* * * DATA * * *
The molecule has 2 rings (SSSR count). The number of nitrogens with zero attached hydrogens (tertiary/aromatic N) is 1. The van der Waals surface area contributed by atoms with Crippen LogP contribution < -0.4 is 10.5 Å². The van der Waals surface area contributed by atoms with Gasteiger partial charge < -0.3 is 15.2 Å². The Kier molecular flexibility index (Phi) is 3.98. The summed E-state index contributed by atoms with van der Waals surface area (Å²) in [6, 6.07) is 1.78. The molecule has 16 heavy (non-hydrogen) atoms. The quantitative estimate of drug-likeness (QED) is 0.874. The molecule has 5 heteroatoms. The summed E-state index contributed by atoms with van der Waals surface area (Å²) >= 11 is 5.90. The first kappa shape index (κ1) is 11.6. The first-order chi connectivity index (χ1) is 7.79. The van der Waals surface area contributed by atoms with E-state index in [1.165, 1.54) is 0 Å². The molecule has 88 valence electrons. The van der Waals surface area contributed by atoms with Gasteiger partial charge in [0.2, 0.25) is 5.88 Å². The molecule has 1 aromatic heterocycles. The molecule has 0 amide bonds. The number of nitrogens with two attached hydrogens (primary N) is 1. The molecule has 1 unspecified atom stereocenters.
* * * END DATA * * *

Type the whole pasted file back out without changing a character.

The molecule has 2 rings (SSSR count). The number of nitrogens with zero attached hydrogens (tertiary/aromatic N) is 1. The van der Waals surface area contributed by atoms with Crippen LogP contribution < -0.4 is 10.5 Å². The van der Waals surface area contributed by atoms with Gasteiger partial charge < -0.3 is 15.2 Å². The Kier molecular flexibility index (Phi) is 3.98. The summed E-state index contributed by atoms with van der Waals surface area (Å²) in [6, 6.07) is 1.78. The molecule has 16 heavy (non-hydrogen) atoms. The quantitative estimate of drug-likeness (QED) is 0.874. The molecule has 5 heteroatoms. The summed E-state index contributed by atoms with van der Waals surface area (Å²) >= 11 is 5.90. The first kappa shape index (κ1) is 11.6. The first-order chi connectivity index (χ1) is 7.79. The van der Waals surface area contributed by atoms with E-state index in [1.165, 1.54) is 0 Å². The molecule has 88 valence electrons. The van der Waals surface area contributed by atoms with Gasteiger partial charge in [0.2, 0.25) is 5.88 Å². The molecule has 1 aromatic heterocycles. The molecule has 0 amide bonds. The number of nitrogens with two attached hydrogens (primary N) is 1. The molecule has 1 unspecified atom stereocenters.